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A DAY IN THE LIFE OF AN OFFSHORE DIVER PART II

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A DAY IN THE LIFE OF AN OFFSHORE DIVER PART II

Written for DIT by Londi Gamedze

First Offshore, Then World

Three DIT grads-turned-instructors who started their careers working offshore on the Gulf have continued to pursue different career paths in diving but they all reminisce fondly about their formative times offshore. Jeff Stiffel, Britt Coates and Jake Dow, all DIT grads, collectively put in over six years working offshore gigs in the Gulf. Jeff specializes in pipelines and oil rigs, Britt in HazMat and salvage diving and Jake in the whole gamut of offshore work. While tending and diving on the gulf of Mexico ensures something of a regular day in the life of an offshore diver, outside of that there is almost no such thing, with offshore divers engaging in such a variety of tasks and projects happening in very different places in the world.

 

Jeff: A Business and Family man

“Adapt and overcome,” is one of Jeff’s cherished philosophies – something he truly has done. After breaking out with US Underwater Services in 15 months, Jeff joined Central States Underwater Contracting, where he worked as a diver. Only a few years later, he became a project manager, meeting with top oil companies – including BP, Shell, Chevron – to plan projects that met their various needs. Eventually Jeff left to start his own dive company offering a broad array of both inland and offshore dive services.

Jeff’s life these days consists of visiting and checking on his company’s dive sites, spending time in the office and with his family. It’s pretty different from life on an offshore rig, and with patience, excellence and hard work, Jeff has made a business, a career and a home life from diving.

Britt: The Adventurer

Britt is an instructor at DIT, specializing in Hazmat and offshore diving. He has had a varied and exciting career, with all sorts of jobs keeping him on his toes. He now works daily with DIT students preparing them for the challenges of life underwater. Like many active divers, Britt has traveled extensively and there is not much in the way of a typical day for Britt when he’s in the field.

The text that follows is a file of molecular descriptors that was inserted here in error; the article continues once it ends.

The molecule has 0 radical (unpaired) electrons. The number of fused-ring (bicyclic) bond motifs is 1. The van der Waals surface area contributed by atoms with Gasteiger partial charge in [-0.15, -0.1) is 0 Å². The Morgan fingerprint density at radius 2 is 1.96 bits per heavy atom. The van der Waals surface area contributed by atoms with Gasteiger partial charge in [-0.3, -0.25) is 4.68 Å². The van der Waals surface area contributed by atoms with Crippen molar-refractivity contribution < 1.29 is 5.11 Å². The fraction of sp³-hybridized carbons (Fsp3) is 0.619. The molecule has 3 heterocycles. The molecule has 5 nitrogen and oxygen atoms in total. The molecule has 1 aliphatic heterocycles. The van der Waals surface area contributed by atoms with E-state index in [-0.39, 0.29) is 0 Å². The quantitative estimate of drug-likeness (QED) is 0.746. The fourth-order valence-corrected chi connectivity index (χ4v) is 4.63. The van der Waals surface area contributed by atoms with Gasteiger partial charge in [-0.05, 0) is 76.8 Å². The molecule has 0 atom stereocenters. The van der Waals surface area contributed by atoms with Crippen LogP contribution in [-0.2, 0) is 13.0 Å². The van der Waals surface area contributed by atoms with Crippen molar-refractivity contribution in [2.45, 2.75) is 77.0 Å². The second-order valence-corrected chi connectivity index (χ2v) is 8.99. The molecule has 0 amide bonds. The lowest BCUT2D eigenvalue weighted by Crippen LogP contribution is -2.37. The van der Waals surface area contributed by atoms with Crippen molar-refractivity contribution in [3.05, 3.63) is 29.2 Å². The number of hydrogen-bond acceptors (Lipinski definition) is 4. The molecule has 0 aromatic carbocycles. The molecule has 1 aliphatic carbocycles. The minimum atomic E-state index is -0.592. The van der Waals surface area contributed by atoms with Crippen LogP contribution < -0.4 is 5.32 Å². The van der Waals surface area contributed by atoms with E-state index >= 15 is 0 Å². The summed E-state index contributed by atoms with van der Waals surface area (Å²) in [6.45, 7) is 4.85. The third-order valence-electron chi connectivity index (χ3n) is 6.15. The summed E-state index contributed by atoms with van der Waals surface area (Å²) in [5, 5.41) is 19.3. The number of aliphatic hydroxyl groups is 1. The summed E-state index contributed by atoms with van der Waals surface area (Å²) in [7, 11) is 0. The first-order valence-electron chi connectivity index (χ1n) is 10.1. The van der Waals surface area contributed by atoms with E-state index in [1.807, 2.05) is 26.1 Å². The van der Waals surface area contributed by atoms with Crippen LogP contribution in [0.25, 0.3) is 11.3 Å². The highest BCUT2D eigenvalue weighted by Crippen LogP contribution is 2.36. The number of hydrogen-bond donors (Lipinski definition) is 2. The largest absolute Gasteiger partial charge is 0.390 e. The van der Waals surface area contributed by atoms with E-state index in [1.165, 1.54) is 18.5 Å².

Last year Britt worked on a research base in Antarctica for the National Science Foundation. After a grueling six-day trip – two days of flying to Chile and a four-day boat ride – Britt and the dive crew arrived at the station. If you can imagine the middle of nowhere, imagine it in the icy ocean. This was not going to be the rowdy prankster environment of a Gulf project, but something entirely different.

Britt says, “Instead of roughing it with a whole crew of construction workers and other divers, we shared the site with scientists working on research out there. Life was more toned down from what I was used to: the scientists would bring us coffee and pastries or hot soup if we were working a little longer. Once a week someone would present a talk on a scientific topic or their research; everyone on the site was invited. It was pretty cool.” On this project, Britt and his co-divers spent around three hours at a time in the icy Antarctic water working with underwater jackhammers, ultrathermic cutting rods and other heavy equipment building a ramp for the researchers’ boats to enter the water.

On the flipside, Britt has worked jobs with days that included up to six hours of diving in warmer, shallow waters – about 15 ft deep – doing underwater construction on long, long days of physically taxing work.

Jake: 1400 Days on the Ocean

Fourteen hundred days, sixteen thousand hours – that’s how long Jake’s been out diving  offshore jobs before moving out to instruct offshore at DIT. If you want experience, Jake’s your man. “When you start you’re all nervous, don’t know who you’re going to meet out there, but I was out there so long I knew everyone.” He started his career in construction and carpentry and one day heard a radio commercial for DIT. He can still hear it in his head today: “Have you got what it takes?” Jake knew that he did, and has never looked back. As well as time spent in the Gulf of Mexico, Jake’s been out to Nigeria and the Bahamas – two very different sites. On a pipeline job, the massive pipelay ship combated rough waters in Pirate Alley off the coast of Nigeria and the Nigerian navy cruised constantly around the vessel to maintain safety. The ship was surrounded with razor wire and alert level was high… this is the real deal. This is not America, nor the stunning blue, clear visibility diving of the Bahamas.
Offshore diving will take you places you had never dreamed of, will challenge your body and offer a lifestyle like no other. And since many divers move in other career directions, it opens up all sorts of opportunities – business ownership, project management, education, research and more.

 

 

 

 

 

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